AMD has been tight-lipped about its upcoming GPUs code-named Vega, but here's a new, key detail: They will start rolling out in the first half of 2017.
The first Vega GPUs will be aimed at high-end enthusiast PCs, Mark Papermaster, chief technology officer at AMD, said during a chat Tuesday at the Deutsche Bank 2016 Technology Conference in Las Vegas.
Some earlier estimates put the release of Vega GPUs at late this year. AMD's roadmap listed it for release next year, though the timeframe wasn't clear.
Vega GPUs will provide significant performance and power efficiency improvements compared to AMD's Polaris, Papermaster said. The GPU is aimed at gaming, virtual reality, and other desktop applications that require high-performance GPUs.
Vega GPUs could slot nicely into high-end desktops with AMD's Zen chip, which will become widely available in PCs next year. AMD hopes to regain its lost glory in PCs and servers with Zen, which is a new CPU design that stresses performance. The initial Zen chip for gaming PCs will have eight cores.
AMD is also mulling a mega-chip for servers and high-performance computers that combines a Zen CPU chip with a GPU. CEO Lisa Su hinted that chip -- which could be released next year -- could have a Vega GPU.
Vega will have next-generation HBM2 (High-Bandwidth Memory), which is stacked memory that can provide throughput of up to 256GBps (gigabytes per second), depending on the configuration.
AMD earlier this year launched GPUs based on the Polaris architecture, including the US$199.99 Radeon RX 480 GPU, which brings VR on the cheap to desktops. AMD will continue to focus Polaris on budget PCs.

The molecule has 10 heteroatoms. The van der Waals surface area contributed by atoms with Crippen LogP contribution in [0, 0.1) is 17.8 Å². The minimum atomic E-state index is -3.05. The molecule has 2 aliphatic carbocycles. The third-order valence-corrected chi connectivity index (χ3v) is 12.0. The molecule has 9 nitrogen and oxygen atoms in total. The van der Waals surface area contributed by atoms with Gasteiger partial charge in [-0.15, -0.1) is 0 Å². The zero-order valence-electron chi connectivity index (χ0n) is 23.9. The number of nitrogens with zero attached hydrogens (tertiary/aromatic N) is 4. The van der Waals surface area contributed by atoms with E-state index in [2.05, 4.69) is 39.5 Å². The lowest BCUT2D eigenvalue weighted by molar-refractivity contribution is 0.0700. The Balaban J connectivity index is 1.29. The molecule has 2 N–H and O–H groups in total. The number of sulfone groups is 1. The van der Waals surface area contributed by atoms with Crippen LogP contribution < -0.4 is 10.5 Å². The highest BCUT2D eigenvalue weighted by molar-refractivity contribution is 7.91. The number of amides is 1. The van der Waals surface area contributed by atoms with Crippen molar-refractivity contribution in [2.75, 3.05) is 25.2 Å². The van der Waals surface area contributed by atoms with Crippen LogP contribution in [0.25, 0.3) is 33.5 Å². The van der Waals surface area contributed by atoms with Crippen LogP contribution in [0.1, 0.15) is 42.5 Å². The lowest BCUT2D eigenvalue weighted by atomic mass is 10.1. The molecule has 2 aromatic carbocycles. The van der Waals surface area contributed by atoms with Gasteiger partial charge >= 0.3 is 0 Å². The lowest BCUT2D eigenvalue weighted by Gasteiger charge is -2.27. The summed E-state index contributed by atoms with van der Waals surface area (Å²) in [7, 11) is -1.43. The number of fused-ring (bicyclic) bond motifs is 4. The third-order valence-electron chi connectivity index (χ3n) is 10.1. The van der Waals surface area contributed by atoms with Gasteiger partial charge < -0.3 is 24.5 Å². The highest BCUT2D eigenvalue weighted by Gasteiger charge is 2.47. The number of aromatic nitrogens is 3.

The chipmaker is locked in a GPU battle with Nvidia. Nvidia GPUs like the GeForce GTX 1080 are based on the Pascal architecture and will compete with AMD's Vega GPUs.
AMD's discrete GPU market share was 34.2 percent in the second quarter of 2016, growing from 26.9 percent in the same quarter a year ago. Nvidia's market share was 65.8 percent in the second quarter this year, dropping from 73.1 percent, according to Mercury Research.
Nvidia lost market share by de-emphasizing the sale of GPUs in large volumes through mainstream PC makers, said Dean McCarron, principal analyst at Mercury Research. That void is being filled by AMD, which has helped the company gained unit market share.
PC shipments are falling, and Nvidia didn't see large profit margins. AMD is also filling a void in the low-end PC gaming market, while Nvidia focuses on selling high-margin GPUs through retailers and enthusiast PC makers. Gaming PC makers like Alienware and Falcon Northwest prefer Nvidia products for high-end PCs.
While AMD is gaining market share, Nvidia is generating more profits from GPU sales, McCarron said.